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Boxer Floyd Mayweather Jr. was sentenced to 90 days in jail Wednesday after pleading guilty to domestic violence battery charges and harassment stemming from an alleged altercation between him and his ex-girlfriend in September 2010.

He will report to jail to start serving his sentence on Jan. 6.

The reduced plea deal will allow Mayweather to avoid a trial on felony allegations that he struck his ex-girlfriend and threatened two of their children at his ex’s Las Vegas home.

The judge ordered Mayweather to perform 100 hours of community service and pay a $2,500 fine.

Mayweather may have pleaded guilty to the charges to end the uncertainty surrounding his criminal case so that promoters could finalize the plans for a super-fight next year between Mayweather and Manny Pacquiao.

Now that the case has been resolved, promoters have mentioned a likely date for the mega-brawl between the two boxers to take place in June.

Domestic violence cases can be quite complex and are usually prosecuted aggressively by the State. When law enforcement is called to the scene of a domestic dispute, they are often urged to make an arrest in an attempt to diffuse the situation. Even though it is not always clear who the at-fault party is in a domestic violence situation, police usually regard the first person to report the alleged incident as the victim. Due to the special laws that apply to domestic violence arrests, it is extremely important to consult with a Domestic Violence Attorney as early on as possible. There is usually evidence that needs to be obtained quickly, including photographs, telephone records and any potential witness statements.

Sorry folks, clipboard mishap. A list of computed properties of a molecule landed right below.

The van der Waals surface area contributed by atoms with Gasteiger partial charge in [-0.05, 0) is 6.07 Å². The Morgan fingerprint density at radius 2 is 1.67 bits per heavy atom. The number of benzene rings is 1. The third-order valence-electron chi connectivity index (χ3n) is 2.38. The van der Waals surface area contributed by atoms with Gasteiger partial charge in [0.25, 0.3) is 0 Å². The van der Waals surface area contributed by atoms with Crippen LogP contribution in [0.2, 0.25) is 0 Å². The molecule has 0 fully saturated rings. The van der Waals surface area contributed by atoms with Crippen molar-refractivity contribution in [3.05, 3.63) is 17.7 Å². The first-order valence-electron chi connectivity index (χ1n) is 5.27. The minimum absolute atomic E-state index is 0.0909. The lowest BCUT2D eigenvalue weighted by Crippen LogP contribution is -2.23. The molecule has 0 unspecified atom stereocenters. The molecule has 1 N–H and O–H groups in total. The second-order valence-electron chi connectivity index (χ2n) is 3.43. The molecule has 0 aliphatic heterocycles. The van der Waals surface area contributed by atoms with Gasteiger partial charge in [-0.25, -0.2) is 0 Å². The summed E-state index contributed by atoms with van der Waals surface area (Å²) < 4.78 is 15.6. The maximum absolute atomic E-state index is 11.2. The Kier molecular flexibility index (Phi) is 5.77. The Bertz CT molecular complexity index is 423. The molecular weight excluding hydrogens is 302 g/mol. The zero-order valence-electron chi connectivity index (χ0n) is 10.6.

Most people tend to think that domestic violence arrests are limited to disputes between spouses or partners, but domestic violence extends to include any criminal offense committed by one family member against another. Domestic violence covers a wide range of criminal offenses including:

• Kidnapping
Sexual Battery

Assault and/or Battery

• Stalking
Child Abuse

Domestic violence charges can be filed as misdemeanors or felonies, and the filing decision is made exclusively by the prosecutor and is based on facts unique to the case. A misdemeanor or felony conviction for domestic violence can include jail time, counseling, community service, fines and a stay-away order from the victim.